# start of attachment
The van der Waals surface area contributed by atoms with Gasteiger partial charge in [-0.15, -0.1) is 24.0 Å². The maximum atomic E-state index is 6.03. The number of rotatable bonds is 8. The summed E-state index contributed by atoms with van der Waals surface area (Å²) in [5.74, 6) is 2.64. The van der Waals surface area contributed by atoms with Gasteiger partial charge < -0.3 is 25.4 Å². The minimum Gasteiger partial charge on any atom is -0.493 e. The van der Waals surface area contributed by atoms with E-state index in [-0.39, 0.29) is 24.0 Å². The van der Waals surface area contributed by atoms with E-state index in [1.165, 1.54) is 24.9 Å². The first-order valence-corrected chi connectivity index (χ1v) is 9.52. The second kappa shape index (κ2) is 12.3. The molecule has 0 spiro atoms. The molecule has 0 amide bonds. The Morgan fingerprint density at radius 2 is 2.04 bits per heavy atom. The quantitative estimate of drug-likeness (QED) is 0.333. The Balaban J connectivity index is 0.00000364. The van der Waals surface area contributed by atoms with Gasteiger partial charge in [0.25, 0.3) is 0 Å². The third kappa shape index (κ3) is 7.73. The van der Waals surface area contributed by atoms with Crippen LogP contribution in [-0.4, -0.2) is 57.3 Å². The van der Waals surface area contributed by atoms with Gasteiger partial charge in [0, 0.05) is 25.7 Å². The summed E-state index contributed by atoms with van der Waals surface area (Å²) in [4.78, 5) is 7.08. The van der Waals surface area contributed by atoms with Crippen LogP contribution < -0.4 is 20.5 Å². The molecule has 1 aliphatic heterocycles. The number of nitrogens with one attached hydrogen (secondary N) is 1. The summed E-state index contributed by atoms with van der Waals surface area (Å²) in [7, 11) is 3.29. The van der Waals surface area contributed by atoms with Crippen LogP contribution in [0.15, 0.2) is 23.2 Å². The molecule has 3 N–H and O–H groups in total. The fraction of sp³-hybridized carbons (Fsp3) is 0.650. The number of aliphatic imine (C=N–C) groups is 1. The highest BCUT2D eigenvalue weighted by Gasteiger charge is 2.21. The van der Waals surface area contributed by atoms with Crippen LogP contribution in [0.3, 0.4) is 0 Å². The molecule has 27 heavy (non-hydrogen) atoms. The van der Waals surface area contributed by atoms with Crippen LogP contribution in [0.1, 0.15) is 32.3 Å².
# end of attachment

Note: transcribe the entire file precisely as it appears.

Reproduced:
The van der Waals surface area contributed by atoms with Gasteiger partial charge in [-0.15, -0.1) is 24.0 Å². The maximum atomic E-state index is 6.03. The number of rotatable bonds is 8. The summed E-state index contributed by atoms with van der Waals surface area (Å²) in [5.74, 6) is 2.64. The van der Waals surface area contributed by atoms with Gasteiger partial charge < -0.3 is 25.4 Å². The minimum Gasteiger partial charge on any atom is -0.493 e. The van der Waals surface area contributed by atoms with E-state index in [-0.39, 0.29) is 24.0 Å². The van der Waals surface area contributed by atoms with E-state index in [1.165, 1.54) is 24.9 Å². The first-order valence-corrected chi connectivity index (χ1v) is 9.52. The second kappa shape index (κ2) is 12.3. The molecule has 0 spiro atoms. The molecule has 0 amide bonds. The Morgan fingerprint density at radius 2 is 2.04 bits per heavy atom. The quantitative estimate of drug-likeness (QED) is 0.333. The Balaban J connectivity index is 0.00000364. The van der Waals surface area contributed by atoms with Gasteiger partial charge in [0.25, 0.3) is 0 Å². The third kappa shape index (κ3) is 7.73. The van der Waals surface area contributed by atoms with Crippen LogP contribution in [-0.4, -0.2) is 57.3 Å². The van der Waals surface area contributed by atoms with Gasteiger partial charge in [0, 0.05) is 25.7 Å². The summed E-state index contributed by atoms with van der Waals surface area (Å²) in [4.78, 5) is 7.08. The van der Waals surface area contributed by atoms with Crippen LogP contribution < -0.4 is 20.5 Å². The molecule has 1 aliphatic heterocycles. The number of nitrogens with one attached hydrogen (secondary N) is 1. The summed E-state index contributed by atoms with van der Waals surface area (Å²) in [7, 11) is 3.29. The van der Waals surface area contributed by atoms with Crippen LogP contribution in [0.15, 0.2) is 23.2 Å². The molecule has 3 N–H and O–H groups in total. The fraction of sp³-hybridized carbons (Fsp3) is 0.650. The number of aliphatic imine (C=N–C) groups is 1. The highest BCUT2D eigenvalue weighted by Gasteiger charge is 2.21. The van der Waals surface area contributed by atoms with Crippen LogP contribution in [0.3, 0.4) is 0 Å². The molecule has 27 heavy (non-hydrogen) atoms. The van der Waals surface area contributed by atoms with Crippen LogP contribution in [0.1, 0.15) is 32.3 Å².